The beating and sexual assault of CBS foreign correspondent Lara Logan in Egypt has brought light to a deep-running stigma among female journalists. By stepping forward to reveal what happened to her, Logan set a process in motion that could bring about change.
Logan was in the crowd in Cairo’s Tahrir Square when President Hosni Mubarak stepped down on Feb. 11. A mob surrounded Logan and her crew, separated her, and she “suffered a brutal and sustained sexual assault and beating before being saved by a group of women and an estimated 20 Egyptian soldiers.” She was flown back to the United States and hospitalized before returning to her home on Feb. 16, according to a CBS statement.
What Logan did is rare. Although the incident was not revealed until four days after it happened, most women choose to not reveal such cases at all.
“I think generally in any part of society people don’t like to talk about rape,” said Judith Matloff in a phone interview. Matloff serves on the advisory board of the Dart Center for Journalism and Trauma, a journalist resource for covering violence and tragedy.
“There is a stigma attached,” Matloff said. “It is a very intimate violation, and people don’t want it out there.”
Many cases of female journalists being sexually assaulted go unreported. In a blog entry, The Committee to Protect Journalists (CPJ) addressed questions of why they have so little information about sexual assaults. “We have little on our site because sexual assault is not commonly reported to us—the data, therefore, is not available,” wrote CPJ Senior Editor Lauren Wolfe.
“What I can tell you is that we receive calls in which journalists report on risky conditions in particular cities or countries, sometimes telling us of their personal molestation or rape, and usually ask that we not share their private pain,” wrote Wolfe.
The CPJ blog entry adds that their journalist security handbook, which was last updated in 2003, “does not include a section on sexual violence and harassment.” Wolfe adds they will update it to include a chapter on sexual assault.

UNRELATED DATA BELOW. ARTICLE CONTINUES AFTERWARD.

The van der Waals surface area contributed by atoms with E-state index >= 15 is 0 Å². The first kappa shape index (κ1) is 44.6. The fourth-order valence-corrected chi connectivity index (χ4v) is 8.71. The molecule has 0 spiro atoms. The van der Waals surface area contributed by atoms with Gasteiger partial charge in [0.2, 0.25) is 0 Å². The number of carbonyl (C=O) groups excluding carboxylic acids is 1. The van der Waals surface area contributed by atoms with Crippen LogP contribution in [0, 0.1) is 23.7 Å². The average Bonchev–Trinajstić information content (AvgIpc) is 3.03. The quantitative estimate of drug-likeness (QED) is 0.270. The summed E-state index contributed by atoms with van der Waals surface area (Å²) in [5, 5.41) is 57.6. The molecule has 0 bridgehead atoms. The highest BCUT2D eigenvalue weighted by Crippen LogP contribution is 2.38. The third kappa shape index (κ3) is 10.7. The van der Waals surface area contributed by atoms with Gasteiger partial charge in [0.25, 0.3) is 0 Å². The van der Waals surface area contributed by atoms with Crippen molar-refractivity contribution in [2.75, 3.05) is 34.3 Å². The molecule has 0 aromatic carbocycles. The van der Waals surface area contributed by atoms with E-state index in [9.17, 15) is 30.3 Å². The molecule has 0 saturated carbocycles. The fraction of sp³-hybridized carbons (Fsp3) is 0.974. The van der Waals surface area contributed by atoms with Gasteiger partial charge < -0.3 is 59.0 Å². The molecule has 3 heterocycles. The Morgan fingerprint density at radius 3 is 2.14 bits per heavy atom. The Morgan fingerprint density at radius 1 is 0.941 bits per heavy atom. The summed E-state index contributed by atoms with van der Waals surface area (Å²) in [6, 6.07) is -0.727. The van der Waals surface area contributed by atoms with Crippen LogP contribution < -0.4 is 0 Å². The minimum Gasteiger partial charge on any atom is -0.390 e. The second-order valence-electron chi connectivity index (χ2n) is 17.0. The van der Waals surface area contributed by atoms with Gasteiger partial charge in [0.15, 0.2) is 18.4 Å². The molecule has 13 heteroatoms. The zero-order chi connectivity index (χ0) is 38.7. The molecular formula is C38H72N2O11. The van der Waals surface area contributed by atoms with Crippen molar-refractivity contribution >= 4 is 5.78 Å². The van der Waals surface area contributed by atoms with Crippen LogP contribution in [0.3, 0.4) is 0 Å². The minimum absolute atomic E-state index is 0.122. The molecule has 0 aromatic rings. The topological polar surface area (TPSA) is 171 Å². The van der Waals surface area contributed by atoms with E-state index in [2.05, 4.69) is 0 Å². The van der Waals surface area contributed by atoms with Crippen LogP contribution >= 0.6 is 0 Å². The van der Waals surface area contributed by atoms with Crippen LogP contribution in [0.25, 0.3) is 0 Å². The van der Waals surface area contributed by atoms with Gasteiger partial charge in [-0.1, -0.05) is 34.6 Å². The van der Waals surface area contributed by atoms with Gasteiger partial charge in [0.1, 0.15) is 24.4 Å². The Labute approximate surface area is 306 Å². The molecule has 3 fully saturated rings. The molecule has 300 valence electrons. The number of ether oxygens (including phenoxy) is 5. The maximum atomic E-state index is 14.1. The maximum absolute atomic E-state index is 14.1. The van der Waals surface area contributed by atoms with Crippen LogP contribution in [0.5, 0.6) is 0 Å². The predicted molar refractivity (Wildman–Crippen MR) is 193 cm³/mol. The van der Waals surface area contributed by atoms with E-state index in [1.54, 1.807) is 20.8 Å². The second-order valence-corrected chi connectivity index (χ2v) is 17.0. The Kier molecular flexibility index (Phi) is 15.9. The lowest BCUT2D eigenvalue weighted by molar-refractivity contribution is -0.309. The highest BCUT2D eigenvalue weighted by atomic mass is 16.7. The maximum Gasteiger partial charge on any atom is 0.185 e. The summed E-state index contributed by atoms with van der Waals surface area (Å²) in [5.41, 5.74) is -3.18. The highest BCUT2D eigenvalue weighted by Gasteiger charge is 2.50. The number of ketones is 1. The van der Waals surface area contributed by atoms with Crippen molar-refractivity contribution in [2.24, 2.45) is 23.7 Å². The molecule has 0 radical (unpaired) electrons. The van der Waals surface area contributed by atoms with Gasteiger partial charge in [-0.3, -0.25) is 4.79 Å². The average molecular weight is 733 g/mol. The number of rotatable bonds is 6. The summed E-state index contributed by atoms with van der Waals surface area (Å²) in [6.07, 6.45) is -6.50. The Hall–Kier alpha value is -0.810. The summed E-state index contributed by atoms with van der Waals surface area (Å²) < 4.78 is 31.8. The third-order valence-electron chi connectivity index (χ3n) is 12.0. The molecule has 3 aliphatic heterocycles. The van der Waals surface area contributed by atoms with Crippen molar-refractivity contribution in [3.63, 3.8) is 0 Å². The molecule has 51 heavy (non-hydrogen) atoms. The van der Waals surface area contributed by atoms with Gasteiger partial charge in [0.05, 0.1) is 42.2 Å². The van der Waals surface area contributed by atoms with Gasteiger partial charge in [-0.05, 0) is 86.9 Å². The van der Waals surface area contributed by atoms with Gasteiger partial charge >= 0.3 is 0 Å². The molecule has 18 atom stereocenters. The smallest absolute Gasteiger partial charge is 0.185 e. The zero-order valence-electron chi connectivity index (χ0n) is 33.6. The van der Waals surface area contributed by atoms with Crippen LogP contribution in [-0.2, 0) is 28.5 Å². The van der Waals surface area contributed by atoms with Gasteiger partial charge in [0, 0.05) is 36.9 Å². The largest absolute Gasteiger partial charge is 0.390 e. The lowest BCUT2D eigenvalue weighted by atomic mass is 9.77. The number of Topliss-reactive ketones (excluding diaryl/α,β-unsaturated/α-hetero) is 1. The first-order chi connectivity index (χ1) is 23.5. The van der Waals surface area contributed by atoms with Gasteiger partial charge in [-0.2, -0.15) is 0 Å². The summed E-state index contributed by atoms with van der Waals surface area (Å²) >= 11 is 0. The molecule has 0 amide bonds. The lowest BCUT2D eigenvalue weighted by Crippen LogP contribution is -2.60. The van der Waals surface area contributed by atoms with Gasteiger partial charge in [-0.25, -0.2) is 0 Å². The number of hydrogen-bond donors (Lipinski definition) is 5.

According to Matloff, the problem partly stems from a newsroom culture that gives no training or preparation for women to cope with such issues. “I think there is a newsroom culture that has been created in which women don’t feel comfortable going to male superiors and telling them if such things happen,” she said.
“I sincerely hope that as hideous as this incident was that it will create some kind of discussion in newsrooms, and a change in newsroom culture,” she added.
The fact that female journalists are often wary of revealing sexual assaults has furthered the problem, as managers are often unaware of the issue. Organizations that lobby for journalist rights are also then unable to bring attention to the problem.
“So the fact that Lara Logan, a very great journalist, has decided to speak … will shine a spotlight on this issue and hopefully work toward resolving it,” said Liza Gross, executive director of the International Women’s Media Foundation (IWMF), in a phone interview.
The IWMF recognizes three female journalists each year who have faced major difficulties while doing their work to tell important stories. Gross notes that it is not uncommon for journalists—both men and women—to face threats of violence while covering sensitive news, yet women have the added threat of sexual assault.
Logan’s case has caused some to call out against women being sent to cover dangerous assignments, yet Gross argues, “Anybody in a free society should be allowed to pursue any calling they want to pursue.”
“It’s not for us to blame the victim, but for us to create the conditions where professionals can work in an environment that offers the minimum amount of guarantee and respect for what they are doing,” Gross said.